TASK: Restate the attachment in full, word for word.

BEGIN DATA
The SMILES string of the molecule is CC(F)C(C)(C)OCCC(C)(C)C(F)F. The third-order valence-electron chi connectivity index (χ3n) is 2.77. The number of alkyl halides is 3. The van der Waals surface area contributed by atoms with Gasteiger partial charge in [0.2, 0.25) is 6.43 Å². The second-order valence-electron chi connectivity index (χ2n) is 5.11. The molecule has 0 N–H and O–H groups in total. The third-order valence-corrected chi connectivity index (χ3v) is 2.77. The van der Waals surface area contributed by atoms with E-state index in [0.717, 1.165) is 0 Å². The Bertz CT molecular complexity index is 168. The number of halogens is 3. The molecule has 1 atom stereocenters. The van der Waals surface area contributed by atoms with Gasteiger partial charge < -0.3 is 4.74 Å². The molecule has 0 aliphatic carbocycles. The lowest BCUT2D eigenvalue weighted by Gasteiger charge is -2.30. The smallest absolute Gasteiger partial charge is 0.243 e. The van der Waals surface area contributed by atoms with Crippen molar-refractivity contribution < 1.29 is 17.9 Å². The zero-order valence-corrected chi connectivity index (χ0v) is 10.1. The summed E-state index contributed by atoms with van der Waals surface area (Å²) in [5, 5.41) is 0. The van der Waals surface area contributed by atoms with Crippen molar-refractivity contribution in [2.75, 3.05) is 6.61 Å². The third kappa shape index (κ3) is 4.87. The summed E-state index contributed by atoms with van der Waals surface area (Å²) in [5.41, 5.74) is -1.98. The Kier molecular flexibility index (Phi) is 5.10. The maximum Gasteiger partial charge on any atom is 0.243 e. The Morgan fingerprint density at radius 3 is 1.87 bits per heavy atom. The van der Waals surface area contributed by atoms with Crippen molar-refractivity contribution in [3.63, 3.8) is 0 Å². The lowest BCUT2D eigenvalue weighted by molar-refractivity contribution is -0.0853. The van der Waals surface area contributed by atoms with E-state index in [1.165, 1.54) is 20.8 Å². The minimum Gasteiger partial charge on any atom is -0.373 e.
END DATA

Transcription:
The SMILES string of the molecule is CC(F)C(C)(C)OCCC(C)(C)C(F)F. The third-order valence-electron chi connectivity index (χ3n) is 2.77. The number of alkyl halides is 3. The van der Waals surface area contributed by atoms with Gasteiger partial charge in [0.2, 0.25) is 6.43 Å². The second-order valence-electron chi connectivity index (χ2n) is 5.11. The molecule has 0 N–H and O–H groups in total. The third-order valence-corrected chi connectivity index (χ3v) is 2.77. The van der Waals surface area contributed by atoms with E-state index in [0.717, 1.165) is 0 Å². The Bertz CT molecular complexity index is 168. The number of halogens is 3. The molecule has 1 atom stereocenters. The van der Waals surface area contributed by atoms with Gasteiger partial charge < -0.3 is 4.74 Å². The molecule has 0 aliphatic carbocycles. The lowest BCUT2D eigenvalue weighted by Gasteiger charge is -2.30. The smallest absolute Gasteiger partial charge is 0.243 e. The van der Waals surface area contributed by atoms with Crippen molar-refractivity contribution < 1.29 is 17.9 Å². The zero-order valence-corrected chi connectivity index (χ0v) is 10.1. The summed E-state index contributed by atoms with van der Waals surface area (Å²) in [5, 5.41) is 0. The van der Waals surface area contributed by atoms with Crippen molar-refractivity contribution in [2.75, 3.05) is 6.61 Å². The third kappa shape index (κ3) is 4.87. The summed E-state index contributed by atoms with van der Waals surface area (Å²) in [5.41, 5.74) is -1.98. The Kier molecular flexibility index (Phi) is 5.10. The maximum Gasteiger partial charge on any atom is 0.243 e. The Morgan fingerprint density at radius 3 is 1.87 bits per heavy atom. The van der Waals surface area contributed by atoms with Crippen molar-refractivity contribution in [3.63, 3.8) is 0 Å². The lowest BCUT2D eigenvalue weighted by molar-refractivity contribution is -0.0853. The van der Waals surface area contributed by atoms with E-state index in [1.165, 1.54) is 20.8 Å². The minimum Gasteiger partial charge on any atom is -0.373 e.